Related: My father was a big fan of Joseph Coughlin. He was always telling me to read or listen to Coughlin's latest publication. My father woud intone in his deep voice: "Coughlin's research provides insights on how demographic change, technology, social trends and consumer behavior will converge to drive future innovations in business and government. Listen and learn!" And I did. Unfortunately my father who died from complications due to his excessive drinking after the death of my mother from a random shooting did not live long enough to read about BREAKING THE WALL OF LIVING LONGER, BETTER. How Technology and Innovation Will Invent a New Future of Old Age or to listen to Coughlin's TED Talk on TEDxBoston - Joe Coughlin - Aging as an Extreme Sport. I think my father would have gotten a kick out of Will Robots Care for You in Old Age?. I also believe that my father might have embraced the drug, Baclofen, which has evolved from being prescribed to treat multiple sclerosis and spinal cord injuries, and is now being considered as a medication for alcohol abuse. Although it has not yet received approval by the U.S. Food & Drug Administration (FDA) as a safe and effective treatment for alcohol or drug use disorders, preliminary open-label studies from Italy have demonstrated effectiveness of baclofen in reducing alcohol use among the alcoholics. According to the website LifeBac, doctors in Europe prescribe baclofen as the primary treatment for people who drink excessively. In addition, results from a clinical study conducted by Brown University show alcohol-addicted participants receiving baclofen were able to abstain from drinking for longer periods of time than those who didn’t receive the drug. Over the years Coughlin's research has provided insights on how demographic change, technology, social trends and consumer behavior will converge to drive future innovations in business and government. Likewise, technology, social trends, and consumer behavior have prompted changes in how alcoholism is perceived. Unlike 12 step programs in the US that require abstinence such as AA, doctors in Europe are trying a new approach. This new approach includes the belief that alcoholism is not a disease, but a symptom of larger psychological issues. Unlike the National Institute on Alcohol Abuse and Alcoholism (NIAAA)and many doctors who still defines Alcohol Use Disorder (AUD) as a “chronic relapsing brain disease”. Fortunately there are many forward thinking people such as Joseph Coughlin who delight in revealing their insights and encourage innovation.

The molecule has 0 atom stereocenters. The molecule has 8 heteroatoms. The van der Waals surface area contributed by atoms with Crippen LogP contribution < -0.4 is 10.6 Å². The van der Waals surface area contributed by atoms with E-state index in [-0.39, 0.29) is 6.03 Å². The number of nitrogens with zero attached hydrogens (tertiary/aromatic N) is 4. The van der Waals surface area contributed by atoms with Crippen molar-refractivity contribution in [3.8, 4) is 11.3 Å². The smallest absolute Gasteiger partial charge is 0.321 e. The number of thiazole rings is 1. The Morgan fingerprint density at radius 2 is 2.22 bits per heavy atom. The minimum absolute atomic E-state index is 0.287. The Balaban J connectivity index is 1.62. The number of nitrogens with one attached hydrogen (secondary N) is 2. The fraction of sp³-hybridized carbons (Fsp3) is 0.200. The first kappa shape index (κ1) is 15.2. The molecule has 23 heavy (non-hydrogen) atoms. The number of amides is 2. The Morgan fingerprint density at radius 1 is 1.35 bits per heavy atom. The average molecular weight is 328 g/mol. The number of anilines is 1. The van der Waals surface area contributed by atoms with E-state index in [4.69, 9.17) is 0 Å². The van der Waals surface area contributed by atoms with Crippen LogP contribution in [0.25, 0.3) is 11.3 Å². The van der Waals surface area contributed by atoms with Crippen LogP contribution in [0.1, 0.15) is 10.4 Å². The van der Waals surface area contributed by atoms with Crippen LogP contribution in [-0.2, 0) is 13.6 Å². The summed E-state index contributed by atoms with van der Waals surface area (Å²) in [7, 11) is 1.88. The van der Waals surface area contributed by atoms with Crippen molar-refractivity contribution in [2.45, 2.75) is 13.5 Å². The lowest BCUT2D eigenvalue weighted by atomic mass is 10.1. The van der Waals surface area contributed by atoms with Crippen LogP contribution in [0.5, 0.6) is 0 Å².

Segment 2 :
Teaching Creative Thinking

Silicon Valley is a model as a culture of innovation in the U.S. and around the world. Innovative companies from silicon valley including Apple, Google, eBay, Cisco and Yahoo together have a market capitalization of over $500 billion. And many of these companies have emerged from Stanford University. Are these entrepreneurs who come up with "the next big idea" simply borne with this talent or can a process be taught for coming up with breakthrough ideas in our universities? And if so, how do we teach this way of thinking?

George Kembel, Co-founder/Executive Director, Design School at Stanford University

Mr. Kembel is a co-founder and the Executive Director of the Design School at Stanford University. He has also won national and industry awards for entrepreneurship and excellence in design. He has built two design-centered corporations: Engaje, a design consulting and product development company; and DoDots, a venture capital funded software technology startup. As a former entrepreneur, Mr. Kembel also helped lead new investments for a $2.5B venture capital firm in Silicon Valley